Is it a bird? Is it a plane? No, it's the first bisexual Superman | Inquirer News
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Is it a bird? Is it a plane? No, it’s the first bisexual Superman

/ 05:56 AM October 12, 2021

Photos show drawings of a new Superman, who DC Comics has announced is the son of Clark Kent and Lois Lane and will have a romantic relationship with a male friend. The storyline will feature in ‘Son of Kal-El’ issue five, due to hit shelves on November 9. /AFP

 

NEW YORK —  Superman fell for a reporter and now his son is doing the same, although this time the superhero’s love interest is a man called Jay.

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DC Comics announced on Monday that the new Superman, who is the son of Clark Kent and Lois Lane, will have a romantic relationship with a male friend.

Jon Kent and budding journalist Jay Nakamura struck up a friendship in a story released in August. They will share a kiss in a comic to be published next month, the publisher said, describing Kent as “bisexual.”

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“Following a scene where Superman mentally and physically burns out from trying to save everyone that he can, Jay is there to care for the Man of Steel,” DC Comics said.

The storyline will feature in “Son of Kal-El” issue five, due to hit shelves on November 9, the publisher said in a press release headlined “Jon Kent finds his identity.”

“Today, more people can see themselves in the most powerful superhero in comics,” said Tom Taylor, who writes the series.

Fans took to social media to express their joy at the development.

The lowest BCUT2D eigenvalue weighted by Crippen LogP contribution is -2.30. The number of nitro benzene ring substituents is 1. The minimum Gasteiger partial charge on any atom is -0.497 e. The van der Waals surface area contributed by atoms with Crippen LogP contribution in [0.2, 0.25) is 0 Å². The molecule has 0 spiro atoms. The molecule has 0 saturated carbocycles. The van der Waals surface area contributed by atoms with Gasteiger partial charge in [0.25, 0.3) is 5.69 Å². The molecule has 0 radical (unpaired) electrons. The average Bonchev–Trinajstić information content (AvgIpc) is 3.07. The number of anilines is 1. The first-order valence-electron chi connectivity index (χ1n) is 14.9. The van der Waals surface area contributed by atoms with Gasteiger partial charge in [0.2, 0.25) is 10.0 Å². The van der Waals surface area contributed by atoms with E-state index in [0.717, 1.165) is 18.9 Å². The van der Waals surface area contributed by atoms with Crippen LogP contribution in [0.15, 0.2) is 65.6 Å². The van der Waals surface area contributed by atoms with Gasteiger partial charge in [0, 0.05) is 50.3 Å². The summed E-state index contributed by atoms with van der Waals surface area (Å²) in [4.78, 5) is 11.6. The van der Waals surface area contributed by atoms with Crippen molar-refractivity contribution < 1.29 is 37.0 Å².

“This news about Superman makes my queer heart glad, knowing the positive impact it will have on so many young folks today & in the future,” tweeted actor Anthony Rapp.

The coming out of America’s most famous superhero comes as more comic books embrace diversity.

In March, Marvel Comics announced its first gay Captain America and “Aquaman” introduced a Black, gay superhero earlier this summer.

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The latest Robin in the Batman comics came out as bisexual in August.

While the new Superman is not the first LGBTQ comic book character, he is arguably the most recognizable.

“Nowadays, we live in a less closeted age. That’s an absolute good,” said Ben Saunders, director of comics and cartoon studies at the University of Oregon.

“One consequence might be that the mainstream culture has caught on to what some people have known all along: superheroes have always been, at least potentially, a bit queer,” he told AFP.

DC Comics made the announcement on National Coming Out Day. US President Joe Biden released a statement saying his administration was “committed” to fighting for LGBTQ rights.

In the “Son of Kal-El” series the new Superman has already been proving himself a different type of superhero to his father.

He has been fighting a number of social justice issues, including tackling wildfires sparked by climate change and protesting the deportation of refugees.

/MUF

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